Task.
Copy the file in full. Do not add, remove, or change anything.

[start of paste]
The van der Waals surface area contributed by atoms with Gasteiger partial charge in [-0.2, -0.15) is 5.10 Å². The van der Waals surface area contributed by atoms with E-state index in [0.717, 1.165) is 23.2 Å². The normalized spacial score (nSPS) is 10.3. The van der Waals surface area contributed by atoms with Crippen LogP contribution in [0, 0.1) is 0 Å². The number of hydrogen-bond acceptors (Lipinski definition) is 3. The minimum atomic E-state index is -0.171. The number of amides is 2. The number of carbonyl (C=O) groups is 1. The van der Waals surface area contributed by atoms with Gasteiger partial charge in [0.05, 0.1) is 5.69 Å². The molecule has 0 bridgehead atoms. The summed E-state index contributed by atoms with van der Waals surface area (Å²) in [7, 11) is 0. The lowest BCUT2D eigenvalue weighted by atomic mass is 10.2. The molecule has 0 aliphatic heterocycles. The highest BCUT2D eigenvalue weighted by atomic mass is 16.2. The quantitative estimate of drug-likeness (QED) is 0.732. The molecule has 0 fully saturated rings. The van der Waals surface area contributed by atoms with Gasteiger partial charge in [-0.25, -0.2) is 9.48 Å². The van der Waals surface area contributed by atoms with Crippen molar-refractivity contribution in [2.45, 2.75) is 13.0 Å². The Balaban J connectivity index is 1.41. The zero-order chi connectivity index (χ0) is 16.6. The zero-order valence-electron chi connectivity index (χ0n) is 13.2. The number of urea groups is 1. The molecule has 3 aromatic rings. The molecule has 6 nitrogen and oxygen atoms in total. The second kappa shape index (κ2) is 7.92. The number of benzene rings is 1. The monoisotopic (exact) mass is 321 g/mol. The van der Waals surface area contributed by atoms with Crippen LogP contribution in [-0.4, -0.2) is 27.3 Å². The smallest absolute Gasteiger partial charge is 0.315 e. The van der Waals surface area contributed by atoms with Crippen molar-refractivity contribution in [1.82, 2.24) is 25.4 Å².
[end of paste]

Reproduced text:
The van der Waals surface area contributed by atoms with Gasteiger partial charge in [-0.2, -0.15) is 5.10 Å². The van der Waals surface area contributed by atoms with E-state index in [0.717, 1.165) is 23.2 Å². The normalized spacial score (nSPS) is 10.3. The van der Waals surface area contributed by atoms with Crippen LogP contribution in [0, 0.1) is 0 Å². The number of hydrogen-bond acceptors (Lipinski definition) is 3. The minimum atomic E-state index is -0.171. The number of amides is 2. The number of carbonyl (C=O) groups is 1. The van der Waals surface area contributed by atoms with Gasteiger partial charge in [0.05, 0.1) is 5.69 Å². The molecule has 0 bridgehead atoms. The summed E-state index contributed by atoms with van der Waals surface area (Å²) in [7, 11) is 0. The lowest BCUT2D eigenvalue weighted by atomic mass is 10.2. The molecule has 0 aliphatic heterocycles. The highest BCUT2D eigenvalue weighted by atomic mass is 16.2. The quantitative estimate of drug-likeness (QED) is 0.732. The molecule has 0 fully saturated rings. The van der Waals surface area contributed by atoms with Gasteiger partial charge in [-0.25, -0.2) is 9.48 Å². The van der Waals surface area contributed by atoms with Crippen molar-refractivity contribution in [2.45, 2.75) is 13.0 Å². The Balaban J connectivity index is 1.41. The zero-order chi connectivity index (χ0) is 16.6. The zero-order valence-electron chi connectivity index (χ0n) is 13.2. The number of urea groups is 1. The molecule has 3 aromatic rings. The molecule has 6 nitrogen and oxygen atoms in total. The second kappa shape index (κ2) is 7.92. The number of benzene rings is 1. The monoisotopic (exact) mass is 321 g/mol. The van der Waals surface area contributed by atoms with Crippen LogP contribution in [-0.4, -0.2) is 27.3 Å². The smallest absolute Gasteiger partial charge is 0.315 e. The van der Waals surface area contributed by atoms with Crippen molar-refractivity contribution in [1.82, 2.24) is 25.4 Å².